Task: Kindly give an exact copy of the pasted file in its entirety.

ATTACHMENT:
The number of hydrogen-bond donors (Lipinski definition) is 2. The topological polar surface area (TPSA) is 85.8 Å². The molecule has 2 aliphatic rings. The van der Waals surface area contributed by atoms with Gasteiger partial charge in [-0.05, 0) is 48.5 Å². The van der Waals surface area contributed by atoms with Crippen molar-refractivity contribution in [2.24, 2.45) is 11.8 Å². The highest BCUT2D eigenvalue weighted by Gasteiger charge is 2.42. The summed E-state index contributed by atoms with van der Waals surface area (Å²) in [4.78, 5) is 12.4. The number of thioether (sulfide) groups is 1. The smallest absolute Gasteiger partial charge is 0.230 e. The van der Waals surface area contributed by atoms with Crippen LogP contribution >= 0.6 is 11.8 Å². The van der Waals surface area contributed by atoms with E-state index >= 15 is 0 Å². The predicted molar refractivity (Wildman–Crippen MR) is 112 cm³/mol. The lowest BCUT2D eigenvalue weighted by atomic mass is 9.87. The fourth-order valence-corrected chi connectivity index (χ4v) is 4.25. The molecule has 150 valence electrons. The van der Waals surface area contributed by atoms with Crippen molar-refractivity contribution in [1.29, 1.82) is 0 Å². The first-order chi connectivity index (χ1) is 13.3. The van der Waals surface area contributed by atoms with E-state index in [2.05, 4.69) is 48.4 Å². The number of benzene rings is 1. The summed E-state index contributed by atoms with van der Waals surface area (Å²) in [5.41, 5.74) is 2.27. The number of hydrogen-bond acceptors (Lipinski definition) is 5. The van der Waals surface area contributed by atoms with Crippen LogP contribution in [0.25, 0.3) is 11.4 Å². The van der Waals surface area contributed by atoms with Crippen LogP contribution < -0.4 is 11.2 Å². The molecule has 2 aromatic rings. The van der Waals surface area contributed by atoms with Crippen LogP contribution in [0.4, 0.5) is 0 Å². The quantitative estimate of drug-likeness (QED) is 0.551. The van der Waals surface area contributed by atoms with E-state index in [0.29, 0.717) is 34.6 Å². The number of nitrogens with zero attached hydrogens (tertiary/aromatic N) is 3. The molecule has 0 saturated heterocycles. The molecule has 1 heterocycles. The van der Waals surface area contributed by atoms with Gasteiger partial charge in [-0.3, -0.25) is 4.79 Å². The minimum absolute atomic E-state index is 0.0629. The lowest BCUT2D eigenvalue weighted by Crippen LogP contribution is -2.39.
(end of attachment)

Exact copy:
The number of hydrogen-bond donors (Lipinski definition) is 2. The topological polar surface area (TPSA) is 85.8 Å². The molecule has 2 aliphatic rings. The van der Waals surface area contributed by atoms with Gasteiger partial charge in [-0.05, 0) is 48.5 Å². The van der Waals surface area contributed by atoms with Crippen molar-refractivity contribution in [2.24, 2.45) is 11.8 Å². The highest BCUT2D eigenvalue weighted by Gasteiger charge is 2.42. The summed E-state index contributed by atoms with van der Waals surface area (Å²) in [4.78, 5) is 12.4. The number of thioether (sulfide) groups is 1. The smallest absolute Gasteiger partial charge is 0.230 e. The van der Waals surface area contributed by atoms with Crippen LogP contribution >= 0.6 is 11.8 Å². The van der Waals surface area contributed by atoms with E-state index >= 15 is 0 Å². The predicted molar refractivity (Wildman–Crippen MR) is 112 cm³/mol. The lowest BCUT2D eigenvalue weighted by atomic mass is 9.87. The fourth-order valence-corrected chi connectivity index (χ4v) is 4.25. The molecule has 150 valence electrons. The van der Waals surface area contributed by atoms with Crippen molar-refractivity contribution in [1.29, 1.82) is 0 Å². The first-order chi connectivity index (χ1) is 13.3. The van der Waals surface area contributed by atoms with E-state index in [2.05, 4.69) is 48.4 Å². The number of benzene rings is 1. The summed E-state index contributed by atoms with van der Waals surface area (Å²) in [5.41, 5.74) is 2.27. The number of hydrogen-bond acceptors (Lipinski definition) is 5. The van der Waals surface area contributed by atoms with Crippen LogP contribution in [0.25, 0.3) is 11.4 Å². The van der Waals surface area contributed by atoms with Crippen LogP contribution < -0.4 is 11.2 Å². The molecule has 2 aromatic rings. The van der Waals surface area contributed by atoms with Crippen LogP contribution in [0.4, 0.5) is 0 Å². The quantitative estimate of drug-likeness (QED) is 0.551. The van der Waals surface area contributed by atoms with E-state index in [0.29, 0.717) is 34.6 Å². The number of nitrogens with zero attached hydrogens (tertiary/aromatic N) is 3. The molecule has 0 saturated heterocycles. The molecule has 1 heterocycles. The van der Waals surface area contributed by atoms with Gasteiger partial charge in [-0.3, -0.25) is 4.79 Å². The minimum absolute atomic E-state index is 0.0629. The lowest BCUT2D eigenvalue weighted by Crippen LogP contribution is -2.39.